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April 16, 2014

Medicare Payment Data Released: Journalists Create National and Regional Searchable Databases, Often with Little Context for Payments

On April 9th, the Centers for Medicare and Medicaid Services (CMS) released the 2012 Medicare billing information for individual doctors. Overall, the data cover $77 billion in billing involving 880,000 practitioners. Every major publication spotlighted the story, and most coverage focused on the physicians with the very highest payments. Medicare paid Dr. Salomon Melgen, an ophthalmologist in West Palm Beach, Fla., the most—$20 million in 2012. Given his questionable ties to Sen. Robert Menendez (D-NJ) and recent troubles with the FBI, Melgen was an easy target.

CMS released their data in a dozen giant, difficult-to-read spreadsheets. Simultaneous with the news coverage, however, several national publications created user-friendly databases for the public to explore. The New York Times and Washington Post seemingly had their "Find a Doctor" tools ready the minute CMS released the payment data. The Wall Street Journal's database allows users to search by doctor name, company, specialty, city, or state. In the first days of the service, we noticed discrepancies between the databases.

Soon after the national news outlets covered the release of Medicare payments, regional newspapers began to seize the opportunity as well. For example, the Columbus Dispatch—covering seven counties in Ohio—even pieced together its own database, and ran an article about highly reimbursed area physicians. Indeed, countless articles across the country ran variations of "Find Out How Much Your Doctor Receives from Medicare."

Context for Medicare Reimbursements

Proponents of transparency argue that the public release of Medicare data could put pressure on healthcare providers to rein in overtreatment and the use of unnecessarily expensive procedures. The data could also potentially steer patients to the most "experienced" doctors, if judged purely on the number of Medicare-paid procedures. However, without more context, the data is both unclear and unduly prejudicial to many physicians—especially those who practice in high-cost, specialized areas or who simply see a lot of patients.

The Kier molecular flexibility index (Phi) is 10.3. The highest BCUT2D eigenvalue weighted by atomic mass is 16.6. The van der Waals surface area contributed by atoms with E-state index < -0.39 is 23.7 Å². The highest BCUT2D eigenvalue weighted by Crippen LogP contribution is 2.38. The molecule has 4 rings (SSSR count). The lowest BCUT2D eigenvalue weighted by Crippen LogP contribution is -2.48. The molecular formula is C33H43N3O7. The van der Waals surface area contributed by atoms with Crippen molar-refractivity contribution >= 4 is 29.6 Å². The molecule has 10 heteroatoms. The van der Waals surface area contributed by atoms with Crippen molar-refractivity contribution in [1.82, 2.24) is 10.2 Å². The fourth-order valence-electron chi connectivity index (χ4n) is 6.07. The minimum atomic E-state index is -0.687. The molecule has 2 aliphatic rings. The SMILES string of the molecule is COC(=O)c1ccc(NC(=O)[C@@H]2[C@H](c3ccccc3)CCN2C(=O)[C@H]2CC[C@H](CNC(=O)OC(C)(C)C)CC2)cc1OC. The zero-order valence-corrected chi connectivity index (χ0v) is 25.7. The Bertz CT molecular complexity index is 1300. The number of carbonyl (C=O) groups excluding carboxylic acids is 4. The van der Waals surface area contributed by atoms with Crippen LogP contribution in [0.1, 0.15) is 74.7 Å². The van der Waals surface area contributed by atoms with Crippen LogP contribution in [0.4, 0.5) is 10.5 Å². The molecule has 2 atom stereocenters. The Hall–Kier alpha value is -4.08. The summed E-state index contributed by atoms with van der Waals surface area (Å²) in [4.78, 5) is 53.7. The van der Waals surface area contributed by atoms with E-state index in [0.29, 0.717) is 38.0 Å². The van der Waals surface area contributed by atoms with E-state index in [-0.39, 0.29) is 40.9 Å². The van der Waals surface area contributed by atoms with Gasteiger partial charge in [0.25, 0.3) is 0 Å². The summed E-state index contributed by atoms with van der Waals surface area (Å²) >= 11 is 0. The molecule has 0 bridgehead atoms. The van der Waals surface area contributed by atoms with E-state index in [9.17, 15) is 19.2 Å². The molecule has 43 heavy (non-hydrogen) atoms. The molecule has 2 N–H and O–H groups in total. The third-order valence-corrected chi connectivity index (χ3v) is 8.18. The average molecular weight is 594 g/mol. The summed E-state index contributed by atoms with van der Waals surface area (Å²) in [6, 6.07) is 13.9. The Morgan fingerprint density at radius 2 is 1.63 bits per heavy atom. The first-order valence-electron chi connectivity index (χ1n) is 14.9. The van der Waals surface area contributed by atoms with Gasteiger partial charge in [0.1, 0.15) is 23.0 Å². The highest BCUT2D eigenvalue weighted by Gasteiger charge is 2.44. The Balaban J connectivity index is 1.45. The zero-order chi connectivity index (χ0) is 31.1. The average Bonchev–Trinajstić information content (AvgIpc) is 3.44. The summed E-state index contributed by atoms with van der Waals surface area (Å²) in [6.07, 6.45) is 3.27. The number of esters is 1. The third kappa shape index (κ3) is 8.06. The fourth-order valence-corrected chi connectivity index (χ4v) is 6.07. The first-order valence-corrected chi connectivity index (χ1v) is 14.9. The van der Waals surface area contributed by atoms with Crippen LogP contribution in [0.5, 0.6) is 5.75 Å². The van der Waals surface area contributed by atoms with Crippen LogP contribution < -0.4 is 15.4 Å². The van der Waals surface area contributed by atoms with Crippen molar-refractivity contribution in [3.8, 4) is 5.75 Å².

The American Medical Association (AMA) voiced its concerns about Medicare's decision to release the payment information. "What we don't want to happen here is that patients be misinformed by raw data," said Ardis Dee Hoven, president of the AMA. Raw claims numbers give the public "no window into quality."

While the public may learn who performs a high number of procedures, they will not be able to tell whether the patients needed the surgery, or whether they benefited from the surgery. In light of the data, physicians may be inclined to blindly choose cheaper alternatives, even if they believed through their expertise that patients would benefit by a more expensive drug or procedure. Lower costs are good, but physicians don't really need the government or journalists who haven't studied medicine questioning their treatment practices.

Medicare Payments Do Not Equal Doctor Income

Most obviously, the Medicare payment data show revenues, not earnings. Cost of service is an elementary business concept, but very easy to twist in an article. Some news outlets framed their stories to suggest that the dollar number you see goes straight into doctors' pockets. This is not the case.

Many physicians spend a large portion of their billings simply to acquire their cutting-edge drugs or devices. Radiation oncology was called out as the top Medicare earner in many reports. Among the procedures that contributed to the high billing was intensity-modulated radiation therapy, where doctors aim beams directly at tumors to reduce exposure of healthy tissue. The procedure is not cheap.